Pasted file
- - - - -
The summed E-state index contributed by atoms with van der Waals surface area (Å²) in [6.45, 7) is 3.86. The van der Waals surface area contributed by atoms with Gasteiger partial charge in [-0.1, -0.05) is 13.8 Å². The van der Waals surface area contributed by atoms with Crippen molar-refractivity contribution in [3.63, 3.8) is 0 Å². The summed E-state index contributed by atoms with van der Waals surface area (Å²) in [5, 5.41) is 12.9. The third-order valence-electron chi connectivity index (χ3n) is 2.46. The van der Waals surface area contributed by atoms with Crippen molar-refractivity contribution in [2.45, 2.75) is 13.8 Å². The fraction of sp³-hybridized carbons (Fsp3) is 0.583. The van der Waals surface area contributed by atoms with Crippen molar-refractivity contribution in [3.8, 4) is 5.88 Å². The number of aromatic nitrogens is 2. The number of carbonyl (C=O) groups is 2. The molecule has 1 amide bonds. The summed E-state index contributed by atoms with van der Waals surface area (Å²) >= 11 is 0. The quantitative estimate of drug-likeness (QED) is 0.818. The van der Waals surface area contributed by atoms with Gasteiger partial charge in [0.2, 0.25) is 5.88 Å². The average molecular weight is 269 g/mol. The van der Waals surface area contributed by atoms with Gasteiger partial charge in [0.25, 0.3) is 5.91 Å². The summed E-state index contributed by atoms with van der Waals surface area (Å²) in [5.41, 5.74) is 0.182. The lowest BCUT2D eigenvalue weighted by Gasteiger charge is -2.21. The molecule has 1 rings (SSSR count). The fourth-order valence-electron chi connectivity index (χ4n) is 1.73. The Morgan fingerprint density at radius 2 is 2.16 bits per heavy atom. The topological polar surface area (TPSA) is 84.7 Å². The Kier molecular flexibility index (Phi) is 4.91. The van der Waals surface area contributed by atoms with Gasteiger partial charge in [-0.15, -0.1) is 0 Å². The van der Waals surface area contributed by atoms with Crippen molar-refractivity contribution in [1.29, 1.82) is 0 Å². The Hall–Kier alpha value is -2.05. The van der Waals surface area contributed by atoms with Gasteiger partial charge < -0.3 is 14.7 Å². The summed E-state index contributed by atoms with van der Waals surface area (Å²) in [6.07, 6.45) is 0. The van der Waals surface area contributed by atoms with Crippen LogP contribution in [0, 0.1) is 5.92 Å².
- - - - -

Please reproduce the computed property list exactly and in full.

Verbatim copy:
The summed E-state index contributed by atoms with van der Waals surface area (Å²) in [6.45, 7) is 3.86. The van der Waals surface area contributed by atoms with Gasteiger partial charge in [-0.1, -0.05) is 13.8 Å². The van der Waals surface area contributed by atoms with Crippen molar-refractivity contribution in [3.63, 3.8) is 0 Å². The summed E-state index contributed by atoms with van der Waals surface area (Å²) in [5, 5.41) is 12.9. The third-order valence-electron chi connectivity index (χ3n) is 2.46. The van der Waals surface area contributed by atoms with Crippen molar-refractivity contribution in [2.45, 2.75) is 13.8 Å². The fraction of sp³-hybridized carbons (Fsp3) is 0.583. The van der Waals surface area contributed by atoms with Crippen molar-refractivity contribution in [3.8, 4) is 5.88 Å². The number of aromatic nitrogens is 2. The number of carbonyl (C=O) groups is 2. The molecule has 1 amide bonds. The summed E-state index contributed by atoms with van der Waals surface area (Å²) >= 11 is 0. The quantitative estimate of drug-likeness (QED) is 0.818. The van der Waals surface area contributed by atoms with Gasteiger partial charge in [0.2, 0.25) is 5.88 Å². The average molecular weight is 269 g/mol. The van der Waals surface area contributed by atoms with Gasteiger partial charge in [0.25, 0.3) is 5.91 Å². The summed E-state index contributed by atoms with van der Waals surface area (Å²) in [5.41, 5.74) is 0.182. The lowest BCUT2D eigenvalue weighted by Gasteiger charge is -2.21. The molecule has 1 rings (SSSR count). The fourth-order valence-electron chi connectivity index (χ4n) is 1.73. The Morgan fingerprint density at radius 2 is 2.16 bits per heavy atom. The topological polar surface area (TPSA) is 84.7 Å². The Kier molecular flexibility index (Phi) is 4.91. The van der Waals surface area contributed by atoms with Gasteiger partial charge in [-0.15, -0.1) is 0 Å². The van der Waals surface area contributed by atoms with Crippen molar-refractivity contribution in [1.29, 1.82) is 0 Å². The Hall–Kier alpha value is -2.05. The van der Waals surface area contributed by atoms with Gasteiger partial charge < -0.3 is 14.7 Å². The summed E-state index contributed by atoms with van der Waals surface area (Å²) in [6.07, 6.45) is 0. The van der Waals surface area contributed by atoms with Crippen LogP contribution in [0, 0.1) is 5.92 Å².